EvaluATE’s external evaluators at The Rucks Group reviewed the evaluation plans in a random sample of 169 ATE proposals across 14 years. They found that the amount of information in evaluation plans about evaluation data collection increased significantly over time. In this blog post, we share tips about what to do and not to do when describing the evaluation data collection plan for the ATE project you are proposing to NSF.

Describing Your Data Collection Plan: What to Do

The current NSF ATE program solicitation states that ATE evaluation plans should include “the specific data sources, data collection instruments, and methods that will be employed to address the evaluation questions or criteria.” In addition, EvaluATE recommends specifying indicators¾what information or conditions will be used to answer each evaluation question. For example, a survey (a method) is one way of measuring student interested in nanotechnology (an indicator).

Here’s an example of an ATE proposal evaluation plan that includes all the essential information about data collection, including what will be measured, how, and from what sources:

Outcome: Increased enrollment of rural students in certificate program.

Target: 14 new students will enroll in the certificate program each year of the project (three cohorts).

Type of Measurement: Review of student enrollment data provided by registrar’s office

Person(s) Responsible: Project Coordinator

Timeline: Student enrollment data will be analyzed at the end of each semester during all three project years.

This proposal presents each project objective along with corresponding outcomes, targets, types of measurement, persons responsible for collecting data, and a data collection timeline, as shown above for one outcome.

In this example, it’s clear that the indicator is increased enrollment of rural students in certificate program and that the source for that data is the college’s registrar’s office. (In this case, no special data collection methods need to be specified, since the data of interest already exist within the institution.)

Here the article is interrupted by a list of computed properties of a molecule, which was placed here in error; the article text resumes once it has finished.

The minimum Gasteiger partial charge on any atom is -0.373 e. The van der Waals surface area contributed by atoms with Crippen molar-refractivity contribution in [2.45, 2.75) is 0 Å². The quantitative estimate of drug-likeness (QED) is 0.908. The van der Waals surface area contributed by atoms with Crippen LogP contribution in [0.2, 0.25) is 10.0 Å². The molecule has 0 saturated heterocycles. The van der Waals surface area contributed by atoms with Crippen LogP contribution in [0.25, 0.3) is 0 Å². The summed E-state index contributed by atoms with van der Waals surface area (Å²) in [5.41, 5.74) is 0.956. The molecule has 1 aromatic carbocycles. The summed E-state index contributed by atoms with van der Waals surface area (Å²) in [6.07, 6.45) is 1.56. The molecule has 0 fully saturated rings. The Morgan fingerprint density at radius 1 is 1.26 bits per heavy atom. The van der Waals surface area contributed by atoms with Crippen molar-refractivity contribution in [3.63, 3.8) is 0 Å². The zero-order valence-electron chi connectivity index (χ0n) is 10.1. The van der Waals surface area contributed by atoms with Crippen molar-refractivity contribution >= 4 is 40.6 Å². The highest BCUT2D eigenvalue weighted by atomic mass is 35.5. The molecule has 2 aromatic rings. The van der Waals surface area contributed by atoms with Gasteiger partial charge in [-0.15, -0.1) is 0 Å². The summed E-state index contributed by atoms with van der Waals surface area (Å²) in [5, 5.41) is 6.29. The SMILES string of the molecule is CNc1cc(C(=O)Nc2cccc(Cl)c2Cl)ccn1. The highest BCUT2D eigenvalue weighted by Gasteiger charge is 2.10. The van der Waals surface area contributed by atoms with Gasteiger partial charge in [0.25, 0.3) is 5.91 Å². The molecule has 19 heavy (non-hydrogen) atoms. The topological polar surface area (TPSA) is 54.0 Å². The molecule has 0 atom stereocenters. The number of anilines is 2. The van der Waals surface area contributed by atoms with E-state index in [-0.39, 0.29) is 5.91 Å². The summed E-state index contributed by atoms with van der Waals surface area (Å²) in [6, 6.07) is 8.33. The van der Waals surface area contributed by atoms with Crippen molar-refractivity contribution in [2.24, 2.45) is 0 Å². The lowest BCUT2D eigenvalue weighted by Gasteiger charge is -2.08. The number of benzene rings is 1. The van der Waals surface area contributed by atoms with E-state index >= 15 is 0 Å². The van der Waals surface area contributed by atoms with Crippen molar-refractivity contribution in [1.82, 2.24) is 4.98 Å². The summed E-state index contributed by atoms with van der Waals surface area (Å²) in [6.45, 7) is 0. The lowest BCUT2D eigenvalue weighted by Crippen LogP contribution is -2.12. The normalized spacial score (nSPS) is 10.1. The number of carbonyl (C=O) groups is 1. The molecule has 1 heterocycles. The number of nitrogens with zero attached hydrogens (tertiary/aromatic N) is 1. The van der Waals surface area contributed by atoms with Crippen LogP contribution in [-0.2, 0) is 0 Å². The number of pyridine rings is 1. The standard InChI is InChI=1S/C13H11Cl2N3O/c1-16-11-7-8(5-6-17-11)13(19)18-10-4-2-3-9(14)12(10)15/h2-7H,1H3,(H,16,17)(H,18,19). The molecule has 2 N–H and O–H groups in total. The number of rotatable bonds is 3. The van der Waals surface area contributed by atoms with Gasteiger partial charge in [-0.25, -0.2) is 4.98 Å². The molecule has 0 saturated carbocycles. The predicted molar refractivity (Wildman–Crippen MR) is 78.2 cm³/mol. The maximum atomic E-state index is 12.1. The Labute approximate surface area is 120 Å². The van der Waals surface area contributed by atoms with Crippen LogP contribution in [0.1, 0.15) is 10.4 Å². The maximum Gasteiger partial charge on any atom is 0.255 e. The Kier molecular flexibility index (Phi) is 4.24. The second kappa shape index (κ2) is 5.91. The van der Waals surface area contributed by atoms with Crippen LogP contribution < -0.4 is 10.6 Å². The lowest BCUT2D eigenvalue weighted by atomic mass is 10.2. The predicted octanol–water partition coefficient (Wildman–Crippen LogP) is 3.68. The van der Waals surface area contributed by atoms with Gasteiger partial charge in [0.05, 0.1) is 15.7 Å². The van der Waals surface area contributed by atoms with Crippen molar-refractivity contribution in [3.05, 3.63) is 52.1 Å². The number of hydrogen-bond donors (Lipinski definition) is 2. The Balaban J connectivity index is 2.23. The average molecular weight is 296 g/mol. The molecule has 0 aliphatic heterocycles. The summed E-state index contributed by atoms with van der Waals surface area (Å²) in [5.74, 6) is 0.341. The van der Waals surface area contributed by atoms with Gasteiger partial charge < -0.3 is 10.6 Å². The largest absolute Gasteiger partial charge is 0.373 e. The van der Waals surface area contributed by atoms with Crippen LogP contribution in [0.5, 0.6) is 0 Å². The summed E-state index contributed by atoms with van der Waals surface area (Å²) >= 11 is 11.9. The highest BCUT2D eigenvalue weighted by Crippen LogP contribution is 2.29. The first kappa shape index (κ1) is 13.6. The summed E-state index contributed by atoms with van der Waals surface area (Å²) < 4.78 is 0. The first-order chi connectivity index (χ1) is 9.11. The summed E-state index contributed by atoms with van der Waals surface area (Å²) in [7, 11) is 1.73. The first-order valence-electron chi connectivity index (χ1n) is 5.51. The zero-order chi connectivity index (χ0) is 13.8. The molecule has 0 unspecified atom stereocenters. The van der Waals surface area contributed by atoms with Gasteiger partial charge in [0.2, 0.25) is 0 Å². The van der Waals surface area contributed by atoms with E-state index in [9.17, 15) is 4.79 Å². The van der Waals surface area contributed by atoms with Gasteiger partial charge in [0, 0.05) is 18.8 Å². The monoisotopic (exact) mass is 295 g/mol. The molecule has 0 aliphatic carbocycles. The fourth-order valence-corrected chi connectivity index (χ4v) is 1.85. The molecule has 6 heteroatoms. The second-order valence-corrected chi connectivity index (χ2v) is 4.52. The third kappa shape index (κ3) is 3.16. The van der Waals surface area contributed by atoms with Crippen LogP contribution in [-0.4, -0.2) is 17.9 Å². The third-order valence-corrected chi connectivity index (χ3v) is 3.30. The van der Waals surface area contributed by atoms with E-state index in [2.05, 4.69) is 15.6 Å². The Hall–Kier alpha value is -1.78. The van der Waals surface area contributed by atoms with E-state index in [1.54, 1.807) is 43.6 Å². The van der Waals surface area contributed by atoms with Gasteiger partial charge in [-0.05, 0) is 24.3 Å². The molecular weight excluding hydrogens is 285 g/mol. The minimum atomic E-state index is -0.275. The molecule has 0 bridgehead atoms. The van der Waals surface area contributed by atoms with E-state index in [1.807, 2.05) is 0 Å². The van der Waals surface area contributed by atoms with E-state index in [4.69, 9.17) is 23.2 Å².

Describing Your Data Collection Plan: What Not to Do

A common problem in descriptions of data collection plans is the omission of a description of what will be measured. Suppose an evaluation plan states:

Evaluation methods will include surveys and focus groups with students.

The statement explains how data will be gathered, but it’s not clear what will be measured or why (e.g., students opinions’ of the program, or of their instructors? Their sense of belonging in the program? Their confidence about entering the workforce?) This approach will leave reviewers guessing about what will be investigated and how that will inform your project.

Resources

For more tips about describing evaluation plans in ATE proposals, check out the Evaluation Plan Checklist for ATE Proposals and related resources in EvaluATE’s Evaluation Plan Toolkit for ATE Proposals. To learn more about EvaluATE’s review of ATE proposal evaluation plans, view the overview of findings, the scoring rubric, or our article in the American Journal of Evaluation.

About the Authors

Kelly Robertson

Kelly Robertson box with arrow

Principal Research Associate, The Evaluation Center, Western Michigan University

Kelly has a Ph.D. in evaluation and more than eight years of experience in the field of evaluation. She works as a Senior Research Associate at The Evaluation Center at Western Michigan University. Dr. Robertson has worked on evaluations at the local, regional, national, and international levels, spanning a wide variety of sectors (e.g., STEM education, adult education, career and technical education, and evaluation capacity development). Her research interests primarily focus on evaluation as it relates to equity, cultural competence, and making evaluation more user-friendly. She, along with Dr. Lori Wingate, led the development of The Evaluation Center's online training program, Valeo (valeoeval.com).

Lori Wingate

Lori Wingate box with arrow

Executive Director, The Evaluation Center, Western Michigan University

Lori has a Ph.D. in evaluation and more than 20 years of experience in the field of program evaluation. She is co-principal investigator of EvaluATE and leads a variety of evaluation projects at WMU focused on STEM education, health, and higher education initiatives. Dr. Wingate has led numerous webinars and workshops on evaluation in a variety of contexts, including CDC University and the American Evaluation Association Summer Evaluation Institute. She is an associate member of the graduate faculty at WMU. She, along with Dr. Kelly Robertson, led the development of The Evaluation Center's online training program, Valeo (valeoeval.com)

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